The issue of whether the biblical character Job is a “real person” or not is not a Christian essential. It is not necessary that Job be a real, historical person for the book to have its proper theological and practical influence. Why? Simply, some literary genres can communicate what God desires without referencing actual historical events.

The fact that Job may not be a “real person” should not bring doubt upon the inspiration and authority of God’s word in the book. If God is the sovereign, divine author behind Scripture, and he chose to include Job in his self-revelation as a wisdom parable, not “history,” then it’s still authoritative and beneficial to God’s people. The theological truths in Job (particularly God’s sovereignty, mystery, power, perfection, etc.) are not eliminated if the book is a parable, for they are still confirmed in other parts of Scripture. Doubting Job’s personal historicity is not the same as doubting Adam’s personal historicity, for example. Doubting the latter would generate quite a dilemma as it concerns the origin of man, the fall, and Christ as the Second Adam. In other words, doubting Adam would seriously undermine other parts of Scripture (particularly Rom. 5). Doubting Job would not present the same type of theological problems.

Where am I at on the issue? In the end, it seems best to me that based on the references to Job elsewhere in Scripture (Ez. 14:14, 20; James 5:11) and the various historical references in the book (e.g. Job 1:1) that Job should be understood as a real, historical person. Still, we must remember that no matter how one interprets the book (parable or history) if one believes God’s intention is behind the human author’ s activity, then Job, like the other 65 books, can be considered sufficient and authoritative.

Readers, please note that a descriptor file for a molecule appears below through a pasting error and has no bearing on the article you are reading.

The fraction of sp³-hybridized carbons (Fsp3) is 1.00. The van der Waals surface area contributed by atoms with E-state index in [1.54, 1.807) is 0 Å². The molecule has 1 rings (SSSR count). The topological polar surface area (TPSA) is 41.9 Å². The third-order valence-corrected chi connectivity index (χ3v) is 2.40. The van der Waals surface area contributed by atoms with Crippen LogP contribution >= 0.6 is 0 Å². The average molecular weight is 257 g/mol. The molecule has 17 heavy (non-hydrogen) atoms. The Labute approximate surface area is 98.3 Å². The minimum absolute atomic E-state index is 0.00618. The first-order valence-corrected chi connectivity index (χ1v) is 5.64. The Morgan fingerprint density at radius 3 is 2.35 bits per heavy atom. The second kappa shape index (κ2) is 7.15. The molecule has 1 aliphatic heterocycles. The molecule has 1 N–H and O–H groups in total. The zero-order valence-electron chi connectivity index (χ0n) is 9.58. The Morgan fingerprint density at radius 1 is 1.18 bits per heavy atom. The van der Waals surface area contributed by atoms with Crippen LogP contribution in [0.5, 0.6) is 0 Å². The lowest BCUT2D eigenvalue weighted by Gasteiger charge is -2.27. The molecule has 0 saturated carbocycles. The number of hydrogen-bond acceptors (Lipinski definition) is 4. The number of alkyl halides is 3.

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3 thoughts on “Does It Matter if Job Was a Real Person?

  1. JS, that’s a great point. Some may say that the amount of suffering Job goes through is “extreme” and so it must be a parable, but that is not necessarily true. To be human in a fallen world means suffering is inevitable. Why wouldn’t God choose to showcase his glory in a story like Job’s—one who suffered more than most people who have ever lived? It’s a forerunner to showcasing his glory in the cross, where Christ, as the innocent sufferer par excellence, takes our sufferings so that we might have his blessing and prosperity.

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